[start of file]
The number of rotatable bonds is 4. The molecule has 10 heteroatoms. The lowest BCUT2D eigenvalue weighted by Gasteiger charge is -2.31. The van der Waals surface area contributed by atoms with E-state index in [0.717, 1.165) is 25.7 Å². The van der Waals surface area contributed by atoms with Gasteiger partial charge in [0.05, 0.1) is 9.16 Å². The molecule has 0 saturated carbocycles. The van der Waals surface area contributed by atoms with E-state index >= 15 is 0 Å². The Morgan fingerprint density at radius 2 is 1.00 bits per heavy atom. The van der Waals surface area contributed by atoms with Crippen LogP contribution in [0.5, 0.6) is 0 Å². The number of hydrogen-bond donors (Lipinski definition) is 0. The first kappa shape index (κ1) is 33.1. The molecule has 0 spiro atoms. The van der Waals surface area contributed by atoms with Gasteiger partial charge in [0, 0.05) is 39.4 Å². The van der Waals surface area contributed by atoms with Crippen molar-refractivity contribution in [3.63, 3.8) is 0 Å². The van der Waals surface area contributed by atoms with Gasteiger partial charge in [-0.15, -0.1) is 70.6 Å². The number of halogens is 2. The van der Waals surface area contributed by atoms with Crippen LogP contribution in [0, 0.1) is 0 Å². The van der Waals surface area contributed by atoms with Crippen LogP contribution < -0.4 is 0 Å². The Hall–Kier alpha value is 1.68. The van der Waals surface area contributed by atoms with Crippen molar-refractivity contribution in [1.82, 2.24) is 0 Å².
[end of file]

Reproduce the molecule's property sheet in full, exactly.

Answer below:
The number of rotatable bonds is 4. The molecule has 10 heteroatoms. The lowest BCUT2D eigenvalue weighted by Gasteiger charge is -2.31. The van der Waals surface area contributed by atoms with E-state index in [0.717, 1.165) is 25.7 Å². The van der Waals surface area contributed by atoms with Gasteiger partial charge in [0.05, 0.1) is 9.16 Å². The molecule has 0 saturated carbocycles. The van der Waals surface area contributed by atoms with E-state index >= 15 is 0 Å². The Morgan fingerprint density at radius 2 is 1.00 bits per heavy atom. The van der Waals surface area contributed by atoms with Crippen LogP contribution in [0.5, 0.6) is 0 Å². The number of hydrogen-bond donors (Lipinski definition) is 0. The first kappa shape index (κ1) is 33.1. The molecule has 0 spiro atoms. The van der Waals surface area contributed by atoms with Gasteiger partial charge in [0, 0.05) is 39.4 Å². The van der Waals surface area contributed by atoms with Crippen molar-refractivity contribution in [3.63, 3.8) is 0 Å². The van der Waals surface area contributed by atoms with Gasteiger partial charge in [-0.15, -0.1) is 70.6 Å². The number of halogens is 2. The van der Waals surface area contributed by atoms with Crippen LogP contribution in [0, 0.1) is 0 Å². The van der Waals surface area contributed by atoms with Crippen LogP contribution < -0.4 is 0 Å². The Hall–Kier alpha value is 1.68. The van der Waals surface area contributed by atoms with Crippen molar-refractivity contribution in [1.82, 2.24) is 0 Å².